A Wine Lover’s Look At The Red Cabernet Franc Grape

The Cabernet Franc red grape was known in the Bordeaux region of southwestern France in the late the Eighteenth Century. In France Cabernet Franc is found in the Loire Valley, and in Bordeaux, especially in the prestigious St. Emilion and Pomerol districts. This grape is now recommended for planting throughout France. This variety is widespread in the northeast regions of Italy as well as in Chile, Hungary, and Yugoslavia. In the United States Cabernet Franc is grown mostly in California and New York. Other states that grow this grape variety include Connecticut, Maryland, and Pennsylvania.

Because of their complementary characteristics, Cabernet Franc and Cabernet Sauvignon vines are often planted in the same vineyard as a sort of insurance policy. Cabernet Franc grapes ripen earlier and their vines survive cold winters better. On the other hand, Cabernet Sauvignon vines have more resistance to spring frosts. Do I have to tell you which is the more famous, and often more expensive grape variety?

Cabernet Franc wines are often quite acidic with moderate tannins. They are aromatic and spicy, have berry flavors, and tend to age well. Cabernet Franc is a major component of Bordeaux wines, of which many are world class. In the Medoc and Graves districts this variety is blended with Cabernet Sauvignon and Malbec, while in St Emilion and Pomerol it is blended with Merlot. On a more prosaic tone, elsewhere in France it is blended with more plebian grapes. In the Loire Valley it is blended with Malbec and is also popular as a varietal wine. Some Italian Chiantis are blends of Cabernet Franc and that classic Italian red, Sangiovese. Australia winemakers have found success with unblended Cabernet Franc and with Bordeaux-style blends of Cabernet Franc, Cabernet Sauvignon, and Malbec.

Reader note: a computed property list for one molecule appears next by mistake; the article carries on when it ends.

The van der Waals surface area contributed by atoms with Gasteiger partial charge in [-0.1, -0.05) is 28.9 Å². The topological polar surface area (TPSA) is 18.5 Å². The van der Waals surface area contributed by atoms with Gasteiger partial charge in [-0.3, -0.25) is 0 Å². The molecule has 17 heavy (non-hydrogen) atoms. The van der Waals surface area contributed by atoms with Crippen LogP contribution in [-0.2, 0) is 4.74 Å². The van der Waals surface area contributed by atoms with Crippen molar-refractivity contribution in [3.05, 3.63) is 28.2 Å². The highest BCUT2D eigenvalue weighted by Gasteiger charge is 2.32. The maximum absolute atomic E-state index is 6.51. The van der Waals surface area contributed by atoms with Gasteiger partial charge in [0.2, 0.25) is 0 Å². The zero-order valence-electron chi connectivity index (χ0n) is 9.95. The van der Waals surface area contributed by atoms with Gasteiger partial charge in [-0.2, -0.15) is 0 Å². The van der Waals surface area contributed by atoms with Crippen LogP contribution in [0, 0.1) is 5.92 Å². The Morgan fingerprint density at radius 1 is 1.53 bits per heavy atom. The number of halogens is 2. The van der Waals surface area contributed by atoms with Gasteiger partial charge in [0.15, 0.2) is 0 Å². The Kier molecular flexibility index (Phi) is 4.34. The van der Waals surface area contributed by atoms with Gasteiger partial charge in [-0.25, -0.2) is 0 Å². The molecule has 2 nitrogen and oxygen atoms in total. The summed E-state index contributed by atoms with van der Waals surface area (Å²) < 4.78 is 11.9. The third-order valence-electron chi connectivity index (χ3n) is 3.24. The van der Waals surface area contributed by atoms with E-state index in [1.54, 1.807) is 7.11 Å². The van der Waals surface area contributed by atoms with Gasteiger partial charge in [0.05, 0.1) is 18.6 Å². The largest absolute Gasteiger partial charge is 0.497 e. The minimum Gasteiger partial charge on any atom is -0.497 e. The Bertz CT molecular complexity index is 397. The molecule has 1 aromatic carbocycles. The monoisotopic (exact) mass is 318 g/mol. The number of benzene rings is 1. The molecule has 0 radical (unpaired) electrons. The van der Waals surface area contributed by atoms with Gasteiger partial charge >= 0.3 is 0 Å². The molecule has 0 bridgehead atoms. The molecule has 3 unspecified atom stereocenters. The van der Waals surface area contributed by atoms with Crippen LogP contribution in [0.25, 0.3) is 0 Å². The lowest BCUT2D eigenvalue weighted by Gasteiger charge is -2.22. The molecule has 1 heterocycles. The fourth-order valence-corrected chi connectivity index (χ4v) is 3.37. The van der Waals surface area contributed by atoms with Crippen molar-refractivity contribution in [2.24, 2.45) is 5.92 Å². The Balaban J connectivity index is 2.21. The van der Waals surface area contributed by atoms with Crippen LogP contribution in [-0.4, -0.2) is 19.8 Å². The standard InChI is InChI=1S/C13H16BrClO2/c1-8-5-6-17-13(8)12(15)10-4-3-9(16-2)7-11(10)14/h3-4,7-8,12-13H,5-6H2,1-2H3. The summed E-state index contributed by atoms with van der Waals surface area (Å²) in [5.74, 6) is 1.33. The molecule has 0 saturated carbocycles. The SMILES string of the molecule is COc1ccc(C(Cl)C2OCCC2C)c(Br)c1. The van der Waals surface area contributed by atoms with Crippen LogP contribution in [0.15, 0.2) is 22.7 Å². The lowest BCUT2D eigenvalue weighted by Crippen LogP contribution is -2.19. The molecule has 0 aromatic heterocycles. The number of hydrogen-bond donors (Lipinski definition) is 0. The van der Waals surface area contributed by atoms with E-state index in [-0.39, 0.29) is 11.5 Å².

Cabernet Franc-based wines are often enjoyed with Pates, Couscous, Pork Chops, and Rabbit. Cabernet Franc wine starts at about $9, but don’t expect a Bordeaux blend at that price. For about $18-20 you can try the plummy, spicy Long Island Millbrook Cabernet Franc with refreshing acidity and soft tannins. This wine is not pure Cabernet Franc but includes about 20% Merlot, and about 5% Cabernet Sauvignon. As an added bonus, this winery’s owner is said to have coined the phrase “I Love New York.”

Over the years I have reviewed only two Cabernet Franc wines. The first of them was a moderate priced Bourgueil AOC coming from the Loire Valley in central France. I don’t know if the producer chose to blend in Cabernet Sauvignon grapes, which may go up to 10% in this relatively prestigious appellation. The second was a low-priced Canadian version.

Levi Reiss has authored or co-authored ten computer and Internet books, but definitely prefers drinking fine wine. He teaches computer classes at an Ontario French-language community college. His global wine website www.theworldwidewine.com features a weekly review of $10 wines. Visit his Italian wine website www.theitalianwineconnection.com .

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